How do guys answer when an attractive woman they don’t know asks them if they want to go have sex right that very minute? YouTube channel Whatever attempted to answer that very question during a recent trip to Europe. One early morning over their working holiday, they had a sporting lady volunteer wander around an unidentified European city, approaching random men and asking them for sex. They filmed the results and edited them together into one video, entitled “Asking Guys for Sex (Europe),” and, well … let’s just say that they’re not exactly surprising. At least it’s pretty much what it says on the box, right?
This video is the companion piece to a more ambitious one that was posted Aug. 1; the original involved a dude asking 200 women around Europe whether they wanted to have sex (spoiler alert: they all said no). In creating the flip side of it, they asked one of the women who was solicited in the original video to be the solicitor in this one. How did the men react? Well, see for yourself — although bear in mind while you watch it that the video was shot at six o’clock in the morning right before Whatever’s flight back to the States. There’s shooting on a deadline, and then there’s that.
This isn’t the first time Whatever has cooked up a video of this sort: Back in July 2013, he posted both an “Asking 100 Girls for Sex” and an “Asking Guys for Sex” video, with the difference being that these two were shot in the United States. While the US “Asking 100 Girls for Sex” video had a similar success rate to the European one — that is, a big ol’ zero — the “Asking Guys for Sex” versions diverged slightly: In the U.S., there was only about a 50 percent success rate, while in Europe, the only “no” was a result of the guy being on his way to work. I’m pretty sure that if he had had the time, he would have answered “yes.” Why? No idea. Maybe it has something to do with the old stereotype that Europeans tend to be less uptight about sex than Americans, but that’s purely speculation on my part.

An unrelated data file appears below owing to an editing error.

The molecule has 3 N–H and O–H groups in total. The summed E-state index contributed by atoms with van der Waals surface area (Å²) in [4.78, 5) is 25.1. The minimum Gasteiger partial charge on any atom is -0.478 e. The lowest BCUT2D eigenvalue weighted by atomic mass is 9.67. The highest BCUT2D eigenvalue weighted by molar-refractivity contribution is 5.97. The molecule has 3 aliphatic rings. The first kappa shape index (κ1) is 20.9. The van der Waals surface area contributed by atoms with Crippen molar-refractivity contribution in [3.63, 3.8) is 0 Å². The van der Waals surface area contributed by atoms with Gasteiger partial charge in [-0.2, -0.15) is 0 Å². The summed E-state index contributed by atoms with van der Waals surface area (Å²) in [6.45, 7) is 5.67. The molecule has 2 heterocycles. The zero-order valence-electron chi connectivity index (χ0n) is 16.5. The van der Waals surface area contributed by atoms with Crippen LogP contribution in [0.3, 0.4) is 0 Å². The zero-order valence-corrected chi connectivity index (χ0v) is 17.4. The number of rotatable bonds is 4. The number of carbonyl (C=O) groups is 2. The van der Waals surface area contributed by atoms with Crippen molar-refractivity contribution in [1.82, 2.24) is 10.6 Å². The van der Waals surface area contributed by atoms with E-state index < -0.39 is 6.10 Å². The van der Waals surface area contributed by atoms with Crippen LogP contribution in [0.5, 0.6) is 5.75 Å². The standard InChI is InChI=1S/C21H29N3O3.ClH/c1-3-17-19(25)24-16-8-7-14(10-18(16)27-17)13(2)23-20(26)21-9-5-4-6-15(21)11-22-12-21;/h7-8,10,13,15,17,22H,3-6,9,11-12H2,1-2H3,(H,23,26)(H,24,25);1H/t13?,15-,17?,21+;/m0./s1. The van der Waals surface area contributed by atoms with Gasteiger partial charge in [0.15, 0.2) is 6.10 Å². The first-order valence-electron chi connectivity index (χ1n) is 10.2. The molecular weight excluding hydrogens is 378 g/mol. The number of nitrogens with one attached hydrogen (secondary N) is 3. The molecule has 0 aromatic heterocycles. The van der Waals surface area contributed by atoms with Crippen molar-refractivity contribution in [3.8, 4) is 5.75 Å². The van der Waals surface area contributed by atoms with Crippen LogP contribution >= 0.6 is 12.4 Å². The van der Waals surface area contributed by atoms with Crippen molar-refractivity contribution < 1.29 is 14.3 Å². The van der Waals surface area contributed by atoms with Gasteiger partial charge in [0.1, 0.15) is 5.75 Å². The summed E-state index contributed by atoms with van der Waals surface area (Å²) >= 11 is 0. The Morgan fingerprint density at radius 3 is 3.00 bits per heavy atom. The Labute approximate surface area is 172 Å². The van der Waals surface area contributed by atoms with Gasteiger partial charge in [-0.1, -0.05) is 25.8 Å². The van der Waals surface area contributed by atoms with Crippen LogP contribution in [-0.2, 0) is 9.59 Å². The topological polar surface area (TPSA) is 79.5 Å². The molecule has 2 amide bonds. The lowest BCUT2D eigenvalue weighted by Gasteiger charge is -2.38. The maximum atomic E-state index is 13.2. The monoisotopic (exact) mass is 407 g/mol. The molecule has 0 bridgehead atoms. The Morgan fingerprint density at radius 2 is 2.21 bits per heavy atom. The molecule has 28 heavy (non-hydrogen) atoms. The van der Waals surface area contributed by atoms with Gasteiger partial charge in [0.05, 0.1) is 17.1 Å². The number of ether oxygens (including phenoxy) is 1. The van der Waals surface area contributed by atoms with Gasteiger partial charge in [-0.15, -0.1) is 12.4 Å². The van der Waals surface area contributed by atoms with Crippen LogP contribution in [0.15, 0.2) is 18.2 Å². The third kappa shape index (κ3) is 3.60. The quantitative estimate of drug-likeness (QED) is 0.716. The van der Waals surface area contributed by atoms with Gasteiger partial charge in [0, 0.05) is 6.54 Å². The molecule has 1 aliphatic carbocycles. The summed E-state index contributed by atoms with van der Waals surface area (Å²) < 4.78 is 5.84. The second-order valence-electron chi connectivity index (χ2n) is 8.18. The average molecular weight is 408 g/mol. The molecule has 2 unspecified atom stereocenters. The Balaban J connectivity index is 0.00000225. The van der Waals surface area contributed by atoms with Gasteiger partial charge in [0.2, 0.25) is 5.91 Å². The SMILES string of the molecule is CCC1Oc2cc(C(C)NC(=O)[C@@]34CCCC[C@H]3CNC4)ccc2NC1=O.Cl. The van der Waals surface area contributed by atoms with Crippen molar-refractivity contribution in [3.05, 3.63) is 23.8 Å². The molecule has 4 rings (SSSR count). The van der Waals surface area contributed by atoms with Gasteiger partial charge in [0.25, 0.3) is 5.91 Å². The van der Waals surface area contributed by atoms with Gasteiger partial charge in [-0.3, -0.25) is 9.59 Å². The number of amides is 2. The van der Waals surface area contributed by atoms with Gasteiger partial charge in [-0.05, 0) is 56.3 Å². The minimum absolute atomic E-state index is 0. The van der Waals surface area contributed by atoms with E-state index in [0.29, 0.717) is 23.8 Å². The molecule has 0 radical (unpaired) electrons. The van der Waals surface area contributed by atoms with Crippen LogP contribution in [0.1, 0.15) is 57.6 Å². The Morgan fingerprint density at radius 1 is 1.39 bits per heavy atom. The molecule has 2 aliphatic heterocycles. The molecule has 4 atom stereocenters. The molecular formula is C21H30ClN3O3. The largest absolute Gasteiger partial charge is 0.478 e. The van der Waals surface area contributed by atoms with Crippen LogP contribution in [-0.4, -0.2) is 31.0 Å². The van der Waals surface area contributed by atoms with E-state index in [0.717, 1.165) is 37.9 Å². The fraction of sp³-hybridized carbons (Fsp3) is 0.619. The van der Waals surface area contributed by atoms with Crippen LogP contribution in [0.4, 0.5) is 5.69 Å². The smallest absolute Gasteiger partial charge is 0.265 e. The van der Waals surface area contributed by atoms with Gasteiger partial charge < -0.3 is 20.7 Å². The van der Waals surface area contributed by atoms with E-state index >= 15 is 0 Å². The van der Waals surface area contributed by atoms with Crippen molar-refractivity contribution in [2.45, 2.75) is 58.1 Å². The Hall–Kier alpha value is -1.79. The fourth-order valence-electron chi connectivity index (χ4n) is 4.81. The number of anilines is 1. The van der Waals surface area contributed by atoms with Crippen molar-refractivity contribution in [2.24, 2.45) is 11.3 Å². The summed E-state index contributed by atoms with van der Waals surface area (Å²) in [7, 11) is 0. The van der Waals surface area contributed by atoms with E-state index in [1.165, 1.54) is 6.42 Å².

Of course, it’s worth noting that on both continents, the “Asking Guys for Sex” videos had considerable smaller sample sizes than their female counterparts, with the European one being the smallest of the bunch: only eight people. Given that there are about 741.2 million people living in Europe right now … I don’t think I have to say how miniscule eight people is in comparison. It’s hard to get a clear picture of how men differ from women and vice versa when you’re looking at a sample of eight people versus 200, especially in a place with such a huge population to begin with.
And then there’s this: To be honest, I just can’t figure out what there is to be gained by videos like this. The YouTube channel files them all under “social experiments,” but I don’t think they’re really telling us anything we don’t already know: Being approached by a rando for sex is uncomfortable, even if the rando in question is really hot. Plus, they fail to take into account anything about the people they’re approaching: There’s relatively little diversity, there’s no way to gather information about who they are, and so on and so forth. Generally, the videos seem to be pranks more than anything else, and without much of a point at that. I feel like I’m waiting for a punchline that’s never going to come.
But maybe that’s just me. I could totally be missing the point, or maybe I don't have the right sense of humor for it, or whatever (see what I did there?). Anyway, for comparison purposes, here’s what happened when Whatever conducted the “experiment” in the US:
Image: Wiffle Gif